Identity and Belonging

By Reggie Newkirk, RYI
Posted on October 30, 2013, in Racial Healing

In the past, I have explored the connection between a healthy identity and a positive sense of belonging. I suggested that our sense of identity is under attack from many sides, and in addition if identity is described only as a material and social entity, it is then subject to the capricious whims of the natural world. As long as I am young, healthy, beautiful, wealthy and intelligent, I will belong and be in demand—a “thing” of value. As soon as any of my material currency is lost or devalued, I begin to tumble on the scale of belonging and worthiness like numbers on a stock market!

The inner identity is the enduring measure of human worth. It is based on the intrinsic metaphysical nature of the human being which is often referred to as the rational soul, the spirit, the heart or in today’s jargon the “inner-scape”. This identity is not subject to the capricious winds, worldly values and fickle fads that inform present-day society. It is gradually formed by the values we are taught, the examples we encounter and the successes we achieve. The Circle of Courage illustrates the central elements of the “inner-scape”: belonging, mastery, independence and generosity. In this article we can barely scratch the surface of the epiphenomenal relationship between the “inner-scape” and “social-scape”, which is the foundation of youth behaviours. 

I was raised in a home in Brooklyn’s Bedford Stuyvesant area. My mother worked two jobs: the garment industry in Manhattan and in my grandmothers beauty salon. I was surrounded by caring, loving grandparents, mother, aunts and uncles and a lot of first cousins. I was taught the value of hard work, study, respect of elders and obedience to the law. In our Baptist/Catholic tradition love was the highest ideal expressed in service to the community, prayer and the resolve to not steal or hurt others.

In spite of these positive influences in my life I began to get in a lot of trouble, such as breaking into and vandalizing our elementary school. In a first attempt to rescue me, I was sent to a residential school in North Carolina. On my return at age 11 years my mother enrolled me in the “Bluejackets Guard”, a naval cadet organization, which I really enjoyed. At 13 my buddies and I formed a social club. We organized house parties, and dances and charged admission that earned us pretty good money. We bought matching sweaters with our logo on it. We were respected by our peers and other residents in the “hood”, some of whom were members of local street gangs. Increased attention from girls felt especially good.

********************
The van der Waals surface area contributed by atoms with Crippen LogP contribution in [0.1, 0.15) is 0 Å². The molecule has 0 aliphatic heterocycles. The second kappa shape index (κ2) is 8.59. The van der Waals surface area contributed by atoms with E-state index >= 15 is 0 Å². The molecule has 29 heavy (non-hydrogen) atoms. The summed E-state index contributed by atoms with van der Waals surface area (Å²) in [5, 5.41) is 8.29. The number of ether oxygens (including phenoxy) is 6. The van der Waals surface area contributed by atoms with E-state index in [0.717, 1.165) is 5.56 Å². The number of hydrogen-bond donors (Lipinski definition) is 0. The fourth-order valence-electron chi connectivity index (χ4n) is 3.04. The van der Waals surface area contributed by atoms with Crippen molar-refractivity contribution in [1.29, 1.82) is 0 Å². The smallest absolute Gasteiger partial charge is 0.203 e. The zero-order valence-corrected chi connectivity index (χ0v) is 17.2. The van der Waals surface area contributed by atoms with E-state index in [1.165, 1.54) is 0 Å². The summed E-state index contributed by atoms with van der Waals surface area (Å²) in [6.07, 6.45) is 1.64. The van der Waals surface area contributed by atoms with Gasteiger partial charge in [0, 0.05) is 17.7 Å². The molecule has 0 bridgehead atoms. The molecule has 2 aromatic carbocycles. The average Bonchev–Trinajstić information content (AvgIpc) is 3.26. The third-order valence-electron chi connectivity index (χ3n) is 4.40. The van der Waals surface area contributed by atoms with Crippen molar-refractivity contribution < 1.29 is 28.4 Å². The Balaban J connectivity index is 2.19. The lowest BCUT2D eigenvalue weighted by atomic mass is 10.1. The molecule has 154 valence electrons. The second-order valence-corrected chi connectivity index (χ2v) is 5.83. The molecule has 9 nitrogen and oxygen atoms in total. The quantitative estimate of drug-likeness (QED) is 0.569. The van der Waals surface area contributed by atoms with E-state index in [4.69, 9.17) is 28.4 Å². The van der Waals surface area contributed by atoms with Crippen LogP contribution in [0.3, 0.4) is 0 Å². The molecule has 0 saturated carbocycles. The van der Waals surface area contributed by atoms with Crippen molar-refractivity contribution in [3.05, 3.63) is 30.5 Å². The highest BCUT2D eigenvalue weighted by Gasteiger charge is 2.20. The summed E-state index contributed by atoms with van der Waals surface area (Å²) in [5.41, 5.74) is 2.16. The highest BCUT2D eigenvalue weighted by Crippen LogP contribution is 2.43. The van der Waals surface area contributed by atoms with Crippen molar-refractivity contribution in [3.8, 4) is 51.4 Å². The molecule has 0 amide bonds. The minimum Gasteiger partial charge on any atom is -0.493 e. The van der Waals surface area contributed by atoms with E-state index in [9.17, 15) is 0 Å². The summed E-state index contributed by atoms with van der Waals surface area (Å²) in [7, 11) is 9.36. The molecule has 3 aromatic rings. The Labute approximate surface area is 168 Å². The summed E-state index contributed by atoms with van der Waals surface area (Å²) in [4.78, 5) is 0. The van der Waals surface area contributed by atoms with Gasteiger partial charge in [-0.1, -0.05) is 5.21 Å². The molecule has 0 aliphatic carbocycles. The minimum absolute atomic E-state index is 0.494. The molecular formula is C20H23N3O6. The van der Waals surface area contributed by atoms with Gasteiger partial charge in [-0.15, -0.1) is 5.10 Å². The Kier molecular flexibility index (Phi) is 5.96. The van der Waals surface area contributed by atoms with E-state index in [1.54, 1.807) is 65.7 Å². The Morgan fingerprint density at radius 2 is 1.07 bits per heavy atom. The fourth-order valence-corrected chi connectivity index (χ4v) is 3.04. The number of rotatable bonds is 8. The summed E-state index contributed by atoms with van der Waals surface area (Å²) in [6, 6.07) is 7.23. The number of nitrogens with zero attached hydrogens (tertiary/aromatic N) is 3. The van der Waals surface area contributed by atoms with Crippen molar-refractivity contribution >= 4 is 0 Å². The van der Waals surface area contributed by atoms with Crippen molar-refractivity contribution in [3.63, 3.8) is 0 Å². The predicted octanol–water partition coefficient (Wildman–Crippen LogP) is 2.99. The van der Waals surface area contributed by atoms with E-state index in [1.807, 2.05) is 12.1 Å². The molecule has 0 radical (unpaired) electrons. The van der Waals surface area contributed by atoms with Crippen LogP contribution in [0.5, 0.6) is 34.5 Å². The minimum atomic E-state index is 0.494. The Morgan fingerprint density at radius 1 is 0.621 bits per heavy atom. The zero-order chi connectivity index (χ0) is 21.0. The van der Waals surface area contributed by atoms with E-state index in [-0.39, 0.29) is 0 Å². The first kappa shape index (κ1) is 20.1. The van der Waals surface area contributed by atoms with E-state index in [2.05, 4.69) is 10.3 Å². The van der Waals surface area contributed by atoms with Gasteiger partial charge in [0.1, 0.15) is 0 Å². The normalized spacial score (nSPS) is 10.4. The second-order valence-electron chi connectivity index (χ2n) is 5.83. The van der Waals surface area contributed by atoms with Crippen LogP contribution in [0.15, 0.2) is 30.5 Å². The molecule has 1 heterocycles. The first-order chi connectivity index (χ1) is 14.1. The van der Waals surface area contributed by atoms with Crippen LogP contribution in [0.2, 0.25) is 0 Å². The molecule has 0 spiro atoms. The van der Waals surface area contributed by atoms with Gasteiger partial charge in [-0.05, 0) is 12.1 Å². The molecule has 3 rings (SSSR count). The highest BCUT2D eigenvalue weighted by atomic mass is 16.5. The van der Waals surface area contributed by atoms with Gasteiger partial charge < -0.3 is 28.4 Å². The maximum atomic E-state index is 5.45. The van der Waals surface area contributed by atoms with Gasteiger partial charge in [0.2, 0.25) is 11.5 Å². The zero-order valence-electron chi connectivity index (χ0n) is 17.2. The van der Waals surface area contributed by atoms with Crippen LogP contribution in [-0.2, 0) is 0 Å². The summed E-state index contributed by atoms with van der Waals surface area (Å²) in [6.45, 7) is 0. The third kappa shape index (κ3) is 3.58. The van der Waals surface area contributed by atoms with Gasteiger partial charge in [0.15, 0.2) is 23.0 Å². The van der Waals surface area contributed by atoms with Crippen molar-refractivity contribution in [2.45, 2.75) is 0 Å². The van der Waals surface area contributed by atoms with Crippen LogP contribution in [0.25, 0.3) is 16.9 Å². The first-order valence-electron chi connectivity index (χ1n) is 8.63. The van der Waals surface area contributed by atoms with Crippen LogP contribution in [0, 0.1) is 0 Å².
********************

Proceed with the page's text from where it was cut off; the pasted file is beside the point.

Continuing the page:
Around the same time street gang violence was on an upswing across New York City. Increasing violent clashes between gangs posed a threat to members of our club and our friends. We looked for protection and decided to align ourselves with the most prominent gang on the “hill” in Bedford Stuyvesant, the Corsair Lords. I became the warlord of our division. Within the embrace of the “Lords” I felt safe, secure, honoured and respected. Members of our gang were “down for each other”; meaning we would go the full distance--jail or death. In battles with other gangs young people on both sides got seriously hurt. Some went to jail and youth detention centers. A few were killed. At age15 I wondered if I would live to see my 16th birthday. Shortly after that I had an experience which compelled me to decide to leave the gang, without alienating my crew. The first test of my resolve came when I graduated from junior high and went to attend Brooklyn Boys’ High school in the territory of rival gangs: the Bishops, El Quintos and Jolly Stompers. Boys’ High track and field team became my new crew. My coach, Mr. Lewis, was a stern but fair task master who knew how to connect with me and my team members. He encouraged us to achieve good grades and to excel in track and field. At the time of my second competition, when I won my first medal, my former gang members congratulated me and I knew I was released from the gang to pursue my dream.

On looking back at my youth there were two forces shaping my identity and two directions offering me a sense of belonging. This is the dilemma facing all youth, the choice between the high road and the low road. During this time of trying to decide every young person is a youth in pain and at risk. I have learned that the “angels” in my life are those adults who took time for me and by their kindness, genuine personal interest, understanding, ability to listen and to suspend judgement, help me to lower my hard, street-wise mask and to embrace my true and evolving identity.

About Reggie Newkirk

Institute for Healing Racism Lumsden, Saskatchewan, Canada Read Reggie Newkirk’s Bio

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